Is manual farming sustainable as the need for agricultural products grow in demand? Can technology help? How does it impact lives of farmers? Is it the right thing to do? Like any other applications of technology, there are more questions than answers. The following links are just a set of leading indicators of trends.
Agricultural vehicles known as “cucumber flyers” enable as many as 50 seasonal workers to harvest crops.Experts from Fraunhofer IPK in Berlin, along with other German and Spanish researchers, are studying the potential for automating cucumber harvests in the scope of the EU project CATCH, which stands for “Cucumber Gathering – Green Field Experiments.” Project partners are the Leibniz Institute for Agricultural Engineering and Bioeconomy in Germany and the CSIC-UPM Centre for Automation and Robotics (CAR) in Spain.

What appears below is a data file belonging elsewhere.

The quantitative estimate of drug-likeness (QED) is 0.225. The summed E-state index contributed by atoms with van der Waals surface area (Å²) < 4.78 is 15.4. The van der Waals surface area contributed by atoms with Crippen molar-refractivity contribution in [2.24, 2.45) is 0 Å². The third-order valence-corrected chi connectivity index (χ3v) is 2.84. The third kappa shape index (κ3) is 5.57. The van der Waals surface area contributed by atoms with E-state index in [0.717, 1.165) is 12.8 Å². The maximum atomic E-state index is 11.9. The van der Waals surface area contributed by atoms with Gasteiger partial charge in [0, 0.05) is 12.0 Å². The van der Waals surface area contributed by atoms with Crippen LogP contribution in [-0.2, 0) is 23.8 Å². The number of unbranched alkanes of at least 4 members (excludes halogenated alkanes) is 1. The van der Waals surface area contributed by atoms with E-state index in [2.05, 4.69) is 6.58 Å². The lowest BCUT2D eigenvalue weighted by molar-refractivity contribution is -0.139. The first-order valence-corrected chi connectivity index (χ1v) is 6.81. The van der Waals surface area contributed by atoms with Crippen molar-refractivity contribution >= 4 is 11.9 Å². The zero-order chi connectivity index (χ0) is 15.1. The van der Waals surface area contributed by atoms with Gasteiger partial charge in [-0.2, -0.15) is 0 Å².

During the Hands Free Hectare project, no human set foot on the field between planting and harvest—everything was done by robots. This includes:
- Drilling channels in the dirt for barley seeds to be planted at specific depths and intervals with an autonomous tractor;
- Spraying a series of fungicides, herbicides, and fertilizers when and where necessary;
- Harvesting the barley with an autonomous combine.
The Economist, in its Q2 Technology Quarterly issue, proclaims agriculture will soon need to become more manufacturing-like in order to feed the world’s growing population. Scientific American reports crops will soon need to become more drought resistant in order to effectively grow in uncertain climates. Farms, The New York Times writes, will soon need to learn how to harvest more with less water.